Saturday, May 4, 2024

The Magnum Opus of a Master Poetess


The Magnum Opus of a Master Poetess: A Review of What Was and Is: Formal Poetry and Free Verse by Theresa Werba

 

By Andrew Benson Brown

 

 

What Was and Is: Formal Poetry and Free Verse

Theresa Werba

Bardsinger Books

978-0965695503

Released April 2024

$12.95 (Paperback) $6.99 (Kindle)

217 pages

https://www.amazon.com/dp/0965695506/ref=tmm_pap_swatch_0?_encoding=UTF8&dib_tag=se&dib=eyJ2IjoiMSJ9.FbAFQVKkgMID7MrxbQT47p6i9QURU1mLEtGd5P1IDbHDVvu15phoqGiF5wLE_Yh8AaH1pBtTyX0UZE8F0OwQrg.xkTLvkI8kwJ8yTe-aVjN09MwWiXo9WWtou9U1oxa0Tk&qid=1713008651&sr=8-1

 

 

 

In What Was and Is: Formal Poetry and Free Verse, a magnum opus decades in the making, Theresa Werba reveals how the calling of poetry is infused into the very being of the writer. Werba is no mere scribbler of verse. In her list poem, “Poetess,” she catalogues the panoply of emotions that go into her vocation, beginning with:

Thinking, feeling, surging, trying,
Contemplating, dreaming, dying,
Resurrecting and creating,
Finding, telling, speculating…

           Theresa is considered one of the living masters of the sonnet (a fact which another reviewer has pointed out). I would point out, in addition, that she joins the likes of Elizabeth Barrett Browning and Edna St. Vincent Millay as one of a handful of women in history to have become expert in this form. She does not confine herself to the sonnet, however. This collection is full of wondrous variety of forms, including some high quality free verse.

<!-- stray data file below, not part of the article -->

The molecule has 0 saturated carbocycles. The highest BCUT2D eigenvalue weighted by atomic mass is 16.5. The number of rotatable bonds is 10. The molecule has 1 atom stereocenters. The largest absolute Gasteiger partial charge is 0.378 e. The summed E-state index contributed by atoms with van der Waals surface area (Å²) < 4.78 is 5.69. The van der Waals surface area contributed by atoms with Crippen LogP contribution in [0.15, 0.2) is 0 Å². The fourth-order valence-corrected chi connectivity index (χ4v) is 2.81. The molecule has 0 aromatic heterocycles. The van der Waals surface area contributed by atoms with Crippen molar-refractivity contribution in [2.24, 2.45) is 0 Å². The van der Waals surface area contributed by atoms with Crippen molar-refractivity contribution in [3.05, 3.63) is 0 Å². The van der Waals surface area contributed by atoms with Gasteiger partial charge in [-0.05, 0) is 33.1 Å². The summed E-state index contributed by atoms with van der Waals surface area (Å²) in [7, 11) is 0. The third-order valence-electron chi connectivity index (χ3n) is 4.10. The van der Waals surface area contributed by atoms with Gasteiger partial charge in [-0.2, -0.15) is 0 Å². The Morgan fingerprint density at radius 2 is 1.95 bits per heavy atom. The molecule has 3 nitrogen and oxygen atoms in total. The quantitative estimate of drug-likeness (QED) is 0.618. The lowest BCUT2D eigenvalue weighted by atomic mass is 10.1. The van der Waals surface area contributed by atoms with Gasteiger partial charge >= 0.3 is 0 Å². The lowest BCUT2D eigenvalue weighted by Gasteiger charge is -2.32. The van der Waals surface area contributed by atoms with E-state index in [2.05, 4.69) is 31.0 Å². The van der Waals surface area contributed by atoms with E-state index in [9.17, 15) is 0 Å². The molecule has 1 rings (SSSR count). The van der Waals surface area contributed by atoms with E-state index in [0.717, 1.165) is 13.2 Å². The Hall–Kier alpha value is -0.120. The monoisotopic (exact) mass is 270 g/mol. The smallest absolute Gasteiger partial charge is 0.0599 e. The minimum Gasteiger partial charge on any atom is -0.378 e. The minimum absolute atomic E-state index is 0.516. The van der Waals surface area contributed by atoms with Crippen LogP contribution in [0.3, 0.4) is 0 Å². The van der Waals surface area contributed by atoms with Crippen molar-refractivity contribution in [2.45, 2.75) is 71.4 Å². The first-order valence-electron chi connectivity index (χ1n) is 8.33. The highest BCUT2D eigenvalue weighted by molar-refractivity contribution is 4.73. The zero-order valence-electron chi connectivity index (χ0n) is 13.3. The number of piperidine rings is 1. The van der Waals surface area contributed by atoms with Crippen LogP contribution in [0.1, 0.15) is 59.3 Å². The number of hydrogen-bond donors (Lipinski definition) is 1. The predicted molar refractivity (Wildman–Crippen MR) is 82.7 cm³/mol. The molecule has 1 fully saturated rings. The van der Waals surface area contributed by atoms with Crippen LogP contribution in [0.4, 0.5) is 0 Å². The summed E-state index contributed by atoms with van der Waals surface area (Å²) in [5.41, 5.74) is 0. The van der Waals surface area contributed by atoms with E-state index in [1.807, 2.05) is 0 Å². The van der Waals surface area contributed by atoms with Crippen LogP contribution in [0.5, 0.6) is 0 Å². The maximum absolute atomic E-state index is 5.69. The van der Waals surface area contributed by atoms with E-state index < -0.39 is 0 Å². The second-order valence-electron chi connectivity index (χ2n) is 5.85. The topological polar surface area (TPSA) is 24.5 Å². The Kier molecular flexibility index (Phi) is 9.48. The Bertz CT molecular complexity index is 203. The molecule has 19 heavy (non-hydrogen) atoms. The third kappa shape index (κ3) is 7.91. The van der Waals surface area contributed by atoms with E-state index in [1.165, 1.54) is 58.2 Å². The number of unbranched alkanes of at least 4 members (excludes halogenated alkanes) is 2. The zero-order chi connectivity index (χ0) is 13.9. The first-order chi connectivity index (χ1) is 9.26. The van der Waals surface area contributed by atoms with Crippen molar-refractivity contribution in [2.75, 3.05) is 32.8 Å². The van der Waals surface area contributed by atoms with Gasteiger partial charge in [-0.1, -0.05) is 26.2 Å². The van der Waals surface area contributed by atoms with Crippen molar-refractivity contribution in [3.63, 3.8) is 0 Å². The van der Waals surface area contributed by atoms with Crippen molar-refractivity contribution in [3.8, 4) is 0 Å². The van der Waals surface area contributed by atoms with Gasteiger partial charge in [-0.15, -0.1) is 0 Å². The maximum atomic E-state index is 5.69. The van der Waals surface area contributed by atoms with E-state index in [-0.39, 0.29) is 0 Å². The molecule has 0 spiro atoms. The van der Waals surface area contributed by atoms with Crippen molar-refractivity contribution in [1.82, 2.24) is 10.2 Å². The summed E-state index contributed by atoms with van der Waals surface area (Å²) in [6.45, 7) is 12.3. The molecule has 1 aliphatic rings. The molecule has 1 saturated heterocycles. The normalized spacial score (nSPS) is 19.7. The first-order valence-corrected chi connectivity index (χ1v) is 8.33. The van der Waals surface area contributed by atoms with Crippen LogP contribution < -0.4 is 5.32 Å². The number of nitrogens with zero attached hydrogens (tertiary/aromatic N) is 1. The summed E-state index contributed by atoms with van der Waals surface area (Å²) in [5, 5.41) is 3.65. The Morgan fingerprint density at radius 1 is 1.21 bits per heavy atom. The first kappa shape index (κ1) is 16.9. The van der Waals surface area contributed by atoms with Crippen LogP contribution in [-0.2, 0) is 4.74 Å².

Poems are organized thematically: creativity, love, the mind (about dealing mental illness), poems about people (some historical), her ‘other’ vocation as a professional singer, biographical poems, aging, and (in a fitting finale) her spiritual life.

           Sometimes a poem is included in one section that might well be in another. One might think the sonnet “For John of the Cross” would go in the section “Pantheon” with other historical figures, or perhaps in “Ever Towards Uncertainty,” the section of spiritual poems. But no. Werba slots it into the section “My Mental World is Overloaded,” devoted to her experiences with neurodivergence. It begins:

It was five years of darkness. I was dead
But barely breathing, living hardly; lain
About the marble slab. It was my bed
Where I would live, if life were sleep.
Heart slain Of all feeling— empty, absent, gone—
Was beating only, but no heart therein.

           We realize, of course, that this poem is as much about the poetess as the author of “The Dark Night of the Soul.”

           In the ballad, “A Formalist Poet's Lament,” Werba captures her approach to writing verse:

It saddens and perplexes me,
The things I hear of late,
Of how to create poetry,
And how to make it “great”:

I've heard it's not emotional,
It's nothing how you “feel;”
But it's entirely rational,
Not heartfelt in appeal.

           “For nature poems are fine and good,” she says a few lines down, “But what about the soul?” The soul is, indeed, what separates the true poet from the poetaster or AI program.
           It also might be said to be the theme of every poem here, whether hidden or overt—both in the general sense of ‘soulfulness,’ and also (we find later) in a more conventionally religious sense as well.
           Werba pulls out all the literary devices, often employing these in a mimetic way that reflects her theme and subject matter. In ‘Sonnet of the Hardened Heart,’ for example, parenthetical descriptions are enshelled within the details of her thoughts on erecting barriers of emotional protection:

Care less, I warn myself; bother no more
With inner crevices: prying the shell
Like scabs (rough, oozing, sore), which crust, but tell
Of tumults against the psychic seabed floor;
It is in vain. Swollen and hard around
The meat (like newborn skin, or the vaginal flower)….